When my wife Margot passed away in the summer of 2011, after a nine-year battle with breast cancer, I was devastated. I didn’t know how to move on with my life, now that she was gone. But somewhere in the depths of grief, a friend gave me a piece of advice that helped me begin to see a future for myself.
“Mike, Margot came here and learned what she was supposed to learn and did what she was supposed to do, and left. You should celebrate that. You, on the other hand, are still here, so you either have something to do or something to learn. You should be excited about that.”
I certainly couldn’t relate to feeling excited, but he was right: there was something I was still here to learn and to do, as I would soon discover. A couple of weeks later, a friend asked me to refer his sister-in-law, Amanda, to one of Margot’s doctors, and after doing so, I offered to accompany her to the appointment. I wasn’t doing anything else that day, and I figured that my nine years of experience around breast cancer might be useful.
Meeting Amanda was a wake-up call for me. She was the same age as Margot had been, and had been struck down by the same disease, but little else in the circumstances of these two women was the same. An African-American single mother of three, Amanda had a very low income and only Medicare to pay her bills. The doctor gave her a grim prognosis: Stage 4 breast cancer. He explained that the best protocol to extend her life would be a combination of three types of chemotherapy. And then he said something I’ll never forget: “Your insurance will only pay for one, so that is all I can give you.”
I couldn’t believe what I was hearing. Margot had always had the very best treatment money could buy, from the top specialists in the country. To be honest, before this moment, I’d hardly considered how many people are fighting for their lives and fighting to make a living at the same time. Suddenly, I was confronted with the unfairness of a system that gives rich people access to the best treatment and denies those with less fortunate circumstances a chance at survival or at least a few more months of life.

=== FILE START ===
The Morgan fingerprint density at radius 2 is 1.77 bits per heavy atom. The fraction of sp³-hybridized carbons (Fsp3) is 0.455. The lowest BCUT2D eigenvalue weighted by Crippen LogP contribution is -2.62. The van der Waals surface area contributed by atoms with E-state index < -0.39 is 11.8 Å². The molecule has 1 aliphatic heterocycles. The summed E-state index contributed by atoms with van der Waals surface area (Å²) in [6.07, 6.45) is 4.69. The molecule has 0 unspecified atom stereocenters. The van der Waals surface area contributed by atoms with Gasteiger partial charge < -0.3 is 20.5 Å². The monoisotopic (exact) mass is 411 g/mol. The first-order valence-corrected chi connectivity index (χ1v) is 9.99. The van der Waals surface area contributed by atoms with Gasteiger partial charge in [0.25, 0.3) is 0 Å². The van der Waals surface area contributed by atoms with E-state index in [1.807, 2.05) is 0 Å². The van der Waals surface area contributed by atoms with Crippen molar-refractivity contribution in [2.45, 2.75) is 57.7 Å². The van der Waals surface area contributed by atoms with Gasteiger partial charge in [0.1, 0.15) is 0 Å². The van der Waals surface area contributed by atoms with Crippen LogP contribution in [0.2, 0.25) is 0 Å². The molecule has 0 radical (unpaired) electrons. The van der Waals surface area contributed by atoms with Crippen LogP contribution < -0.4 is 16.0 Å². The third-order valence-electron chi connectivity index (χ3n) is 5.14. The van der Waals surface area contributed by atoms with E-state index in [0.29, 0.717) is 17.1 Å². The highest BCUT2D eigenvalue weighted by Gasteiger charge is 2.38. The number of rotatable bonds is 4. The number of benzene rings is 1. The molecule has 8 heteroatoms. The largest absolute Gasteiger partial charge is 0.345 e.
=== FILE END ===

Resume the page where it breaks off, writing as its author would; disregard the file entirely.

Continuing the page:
I gave the doctor my credit card and told him to give Amanda whatever treatment she needed. In that moment, the Love From Margot Foundation was born—to support women who are unable to meet the financial burdens that come with a cancer diagnosis.
Too often, when these women are diagnosed, they face not just the specter of cancer but the potential loss of their jobs, their income, and therefore their ability to pay for things like medical insurance. Plus, they’re often supporting families who depend on them for basic living expenses. And on top of all these hardships, their chances of survival are dramatically reduced. For example, the American Cancer Society has found that uninsured patients are twice as likely to die as those with coverage, and this demographic tends to include more women and minorities.
Cancer doesn’t discriminate. But our healthcare system does. I’m glad that I figured out what I was still here to learn and to do, and have the opportunity to help ease the burden for some of those who need it the most. You can read more about some of the women who have benefited from the Love From Margot Foundation here.